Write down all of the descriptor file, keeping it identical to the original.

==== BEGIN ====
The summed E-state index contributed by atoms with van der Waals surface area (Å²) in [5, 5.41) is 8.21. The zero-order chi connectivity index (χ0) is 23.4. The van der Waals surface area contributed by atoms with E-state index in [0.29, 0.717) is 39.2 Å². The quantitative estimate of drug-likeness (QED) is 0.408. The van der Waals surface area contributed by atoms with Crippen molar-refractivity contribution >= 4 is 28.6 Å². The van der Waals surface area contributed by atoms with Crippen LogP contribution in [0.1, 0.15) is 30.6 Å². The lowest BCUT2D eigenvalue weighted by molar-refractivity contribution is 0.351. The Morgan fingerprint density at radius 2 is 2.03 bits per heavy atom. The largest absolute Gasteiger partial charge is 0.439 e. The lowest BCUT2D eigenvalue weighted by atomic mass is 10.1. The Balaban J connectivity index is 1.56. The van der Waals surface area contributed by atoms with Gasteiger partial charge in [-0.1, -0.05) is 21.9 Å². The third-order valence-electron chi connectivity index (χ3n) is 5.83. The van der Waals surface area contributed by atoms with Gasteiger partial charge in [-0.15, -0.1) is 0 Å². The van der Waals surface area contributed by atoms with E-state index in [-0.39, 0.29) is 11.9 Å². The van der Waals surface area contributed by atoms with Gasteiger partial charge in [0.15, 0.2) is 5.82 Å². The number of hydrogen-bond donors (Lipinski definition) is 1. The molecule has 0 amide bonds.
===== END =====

The summed E-state index contributed by atoms with van der Waals surface area (Å²) in [5, 5.41) is 8.21. The zero-order chi connectivity index (χ0) is 23.4. The van der Waals surface area contributed by atoms with E-state index in [0.29, 0.717) is 39.2 Å². The quantitative estimate of drug-likeness (QED) is 0.408. The van der Waals surface area contributed by atoms with Crippen molar-refractivity contribution >= 4 is 28.6 Å². The van der Waals surface area contributed by atoms with Crippen LogP contribution in [0.1, 0.15) is 30.6 Å². The lowest BCUT2D eigenvalue weighted by molar-refractivity contribution is 0.351. The Morgan fingerprint density at radius 2 is 2.03 bits per heavy atom. The largest absolute Gasteiger partial charge is 0.439 e. The lowest BCUT2D eigenvalue weighted by atomic mass is 10.1. The Balaban J connectivity index is 1.56. The van der Waals surface area contributed by atoms with Gasteiger partial charge in [-0.1, -0.05) is 21.9 Å². The third-order valence-electron chi connectivity index (χ3n) is 5.83. The van der Waals surface area contributed by atoms with Gasteiger partial charge in [-0.15, -0.1) is 0 Å². The van der Waals surface area contributed by atoms with E-state index in [-0.39, 0.29) is 11.9 Å². The van der Waals surface area contributed by atoms with Gasteiger partial charge in [0.15, 0.2) is 5.82 Å². The number of hydrogen-bond donors (Lipinski definition) is 1. The molecule has 0 amide bonds.